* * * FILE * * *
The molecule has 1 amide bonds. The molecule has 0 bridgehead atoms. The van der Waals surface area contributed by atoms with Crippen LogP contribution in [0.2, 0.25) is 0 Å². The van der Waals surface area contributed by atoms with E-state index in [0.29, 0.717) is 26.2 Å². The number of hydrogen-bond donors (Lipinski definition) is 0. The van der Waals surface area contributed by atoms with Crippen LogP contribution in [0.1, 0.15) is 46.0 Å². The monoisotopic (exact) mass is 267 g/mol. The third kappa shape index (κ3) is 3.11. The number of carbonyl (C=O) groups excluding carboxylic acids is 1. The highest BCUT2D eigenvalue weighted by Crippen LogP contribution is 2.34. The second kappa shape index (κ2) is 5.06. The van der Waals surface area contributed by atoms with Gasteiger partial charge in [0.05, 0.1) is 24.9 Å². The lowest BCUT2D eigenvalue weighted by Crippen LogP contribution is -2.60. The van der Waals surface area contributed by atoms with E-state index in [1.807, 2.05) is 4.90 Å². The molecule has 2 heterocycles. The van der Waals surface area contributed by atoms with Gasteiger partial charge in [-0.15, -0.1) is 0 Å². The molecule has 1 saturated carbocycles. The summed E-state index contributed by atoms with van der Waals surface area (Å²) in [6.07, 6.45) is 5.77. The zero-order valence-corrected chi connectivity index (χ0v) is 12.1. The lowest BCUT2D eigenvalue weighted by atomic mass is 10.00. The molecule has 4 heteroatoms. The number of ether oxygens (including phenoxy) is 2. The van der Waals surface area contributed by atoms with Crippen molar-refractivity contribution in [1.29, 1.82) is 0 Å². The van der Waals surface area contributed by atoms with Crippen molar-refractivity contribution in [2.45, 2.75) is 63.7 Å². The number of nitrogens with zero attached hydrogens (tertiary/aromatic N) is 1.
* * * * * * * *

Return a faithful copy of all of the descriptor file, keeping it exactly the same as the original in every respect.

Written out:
The molecule has 1 amide bonds. The molecule has 0 bridgehead atoms. The van der Waals surface area contributed by atoms with Crippen LogP contribution in [0.2, 0.25) is 0 Å². The van der Waals surface area contributed by atoms with E-state index in [0.29, 0.717) is 26.2 Å². The number of hydrogen-bond donors (Lipinski definition) is 0. The van der Waals surface area contributed by atoms with Crippen LogP contribution in [0.1, 0.15) is 46.0 Å². The monoisotopic (exact) mass is 267 g/mol. The third kappa shape index (κ3) is 3.11. The number of carbonyl (C=O) groups excluding carboxylic acids is 1. The highest BCUT2D eigenvalue weighted by Crippen LogP contribution is 2.34. The second kappa shape index (κ2) is 5.06. The van der Waals surface area contributed by atoms with Gasteiger partial charge in [0.05, 0.1) is 24.9 Å². The lowest BCUT2D eigenvalue weighted by Crippen LogP contribution is -2.60. The van der Waals surface area contributed by atoms with E-state index in [1.807, 2.05) is 4.90 Å². The molecule has 2 heterocycles. The van der Waals surface area contributed by atoms with Gasteiger partial charge in [-0.15, -0.1) is 0 Å². The molecule has 1 saturated carbocycles. The summed E-state index contributed by atoms with van der Waals surface area (Å²) in [6.07, 6.45) is 5.77. The zero-order valence-corrected chi connectivity index (χ0v) is 12.1. The lowest BCUT2D eigenvalue weighted by atomic mass is 10.00. The molecule has 4 heteroatoms. The number of ether oxygens (including phenoxy) is 2. The van der Waals surface area contributed by atoms with Crippen molar-refractivity contribution in [1.29, 1.82) is 0 Å². The van der Waals surface area contributed by atoms with Crippen molar-refractivity contribution in [2.45, 2.75) is 63.7 Å². The number of nitrogens with zero attached hydrogens (tertiary/aromatic N) is 1.